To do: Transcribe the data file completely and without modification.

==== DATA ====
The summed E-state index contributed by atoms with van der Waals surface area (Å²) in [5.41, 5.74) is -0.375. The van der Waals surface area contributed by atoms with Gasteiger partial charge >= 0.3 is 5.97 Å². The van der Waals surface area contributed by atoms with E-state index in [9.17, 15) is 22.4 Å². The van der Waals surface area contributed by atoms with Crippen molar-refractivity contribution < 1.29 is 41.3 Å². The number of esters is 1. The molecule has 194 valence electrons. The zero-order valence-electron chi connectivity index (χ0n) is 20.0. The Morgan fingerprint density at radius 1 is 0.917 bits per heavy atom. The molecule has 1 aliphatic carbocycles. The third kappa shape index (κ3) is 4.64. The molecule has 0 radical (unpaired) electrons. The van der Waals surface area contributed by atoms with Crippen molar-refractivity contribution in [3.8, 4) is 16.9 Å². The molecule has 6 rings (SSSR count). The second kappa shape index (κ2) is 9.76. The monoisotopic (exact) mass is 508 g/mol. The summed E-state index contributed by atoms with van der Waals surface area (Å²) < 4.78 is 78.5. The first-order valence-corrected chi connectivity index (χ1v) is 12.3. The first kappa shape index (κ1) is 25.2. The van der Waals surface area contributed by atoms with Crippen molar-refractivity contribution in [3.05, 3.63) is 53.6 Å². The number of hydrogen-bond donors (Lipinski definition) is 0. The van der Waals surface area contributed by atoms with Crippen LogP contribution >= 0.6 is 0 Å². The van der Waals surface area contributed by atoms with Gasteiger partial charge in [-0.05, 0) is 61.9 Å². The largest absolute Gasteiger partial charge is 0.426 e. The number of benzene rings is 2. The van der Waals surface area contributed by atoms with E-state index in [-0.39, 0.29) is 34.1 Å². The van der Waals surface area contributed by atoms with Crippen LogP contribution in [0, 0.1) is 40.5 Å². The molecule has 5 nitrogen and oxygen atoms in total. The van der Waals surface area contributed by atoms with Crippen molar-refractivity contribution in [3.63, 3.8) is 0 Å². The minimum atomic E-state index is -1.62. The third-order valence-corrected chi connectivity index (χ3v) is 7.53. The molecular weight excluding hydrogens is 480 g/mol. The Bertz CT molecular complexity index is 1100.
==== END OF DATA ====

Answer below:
The summed E-state index contributed by atoms with van der Waals surface area (Å²) in [5.41, 5.74) is -0.375. The van der Waals surface area contributed by atoms with Gasteiger partial charge >= 0.3 is 5.97 Å². The van der Waals surface area contributed by atoms with E-state index in [9.17, 15) is 22.4 Å². The van der Waals surface area contributed by atoms with Crippen molar-refractivity contribution < 1.29 is 41.3 Å². The number of esters is 1. The molecule has 194 valence electrons. The zero-order valence-electron chi connectivity index (χ0n) is 20.0. The Morgan fingerprint density at radius 1 is 0.917 bits per heavy atom. The molecule has 1 aliphatic carbocycles. The third kappa shape index (κ3) is 4.64. The molecule has 0 radical (unpaired) electrons. The van der Waals surface area contributed by atoms with Crippen molar-refractivity contribution in [3.8, 4) is 16.9 Å². The molecule has 6 rings (SSSR count). The second kappa shape index (κ2) is 9.76. The monoisotopic (exact) mass is 508 g/mol. The summed E-state index contributed by atoms with van der Waals surface area (Å²) < 4.78 is 78.5. The first-order valence-corrected chi connectivity index (χ1v) is 12.3. The first kappa shape index (κ1) is 25.2. The van der Waals surface area contributed by atoms with Crippen molar-refractivity contribution in [3.05, 3.63) is 53.6 Å². The number of hydrogen-bond donors (Lipinski definition) is 0. The van der Waals surface area contributed by atoms with Crippen LogP contribution >= 0.6 is 0 Å². The van der Waals surface area contributed by atoms with Gasteiger partial charge in [-0.05, 0) is 61.9 Å². The largest absolute Gasteiger partial charge is 0.426 e. The number of benzene rings is 2. The van der Waals surface area contributed by atoms with E-state index in [-0.39, 0.29) is 34.1 Å². The van der Waals surface area contributed by atoms with Crippen LogP contribution in [0, 0.1) is 40.5 Å². The molecule has 5 nitrogen and oxygen atoms in total. The van der Waals surface area contributed by atoms with Crippen molar-refractivity contribution in [3.63, 3.8) is 0 Å². The minimum atomic E-state index is -1.62. The third-order valence-corrected chi connectivity index (χ3v) is 7.53. The molecular weight excluding hydrogens is 480 g/mol. The Bertz CT molecular complexity index is 1100.